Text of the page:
How many houses to meet local need in Cornwall?


The impression given by planning documents is that new housing in Cornwall has to be built to ensure that our children and our children’s children will have somewhere to live. But is that correct?

Well the answer is no as we have made clear on previous occasions.

Population growth in Cornwall is derived entirely from in-migration. Without in-migration, deaths would equal births, creating a steady state population (something we ought to have as an objective anyway!).

So does that mean that all the 52500 planned new houses are to meet non-resident needs?

Not quite.

With a stable population changes in household size over time will lead to extra households and therefore a need for extra accommodation. Our estimates are that changes in household size between 2010 and 2030 would lead to a need for 5,300 houses.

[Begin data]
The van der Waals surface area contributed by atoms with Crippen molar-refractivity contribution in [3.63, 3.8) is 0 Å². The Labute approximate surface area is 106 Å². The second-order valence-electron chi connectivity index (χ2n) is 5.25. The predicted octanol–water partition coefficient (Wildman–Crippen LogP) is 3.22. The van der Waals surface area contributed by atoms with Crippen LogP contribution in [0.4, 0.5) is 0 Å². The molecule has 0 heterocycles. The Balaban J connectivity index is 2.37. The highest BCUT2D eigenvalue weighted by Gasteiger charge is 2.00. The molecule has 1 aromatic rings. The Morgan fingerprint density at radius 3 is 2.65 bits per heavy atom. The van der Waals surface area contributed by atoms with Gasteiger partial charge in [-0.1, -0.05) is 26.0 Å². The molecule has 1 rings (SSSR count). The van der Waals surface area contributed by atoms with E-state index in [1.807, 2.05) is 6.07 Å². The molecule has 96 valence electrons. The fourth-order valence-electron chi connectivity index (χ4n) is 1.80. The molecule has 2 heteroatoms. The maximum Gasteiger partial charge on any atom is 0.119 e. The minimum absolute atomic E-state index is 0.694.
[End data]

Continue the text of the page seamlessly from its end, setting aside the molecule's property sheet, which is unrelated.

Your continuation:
New households due to in-migration would lead to a demand for 36,800 extra houses.

Meeting exceptional need (due to homelessness etc), would create a need for 1,000 houses.

Thats 43,100 in all, of which 85% is not locally derived!

That leaves 9,400 houses above the need and demand level – presumably including to meet the ‘demand’ for second homes.

It means that of the 52,500 houses only 12% are to meet local need!

Using these figures shows that using the population projections (which tend to over-estimate growth), means that a target of 43,100 should have been the maximum figure not 52,500!

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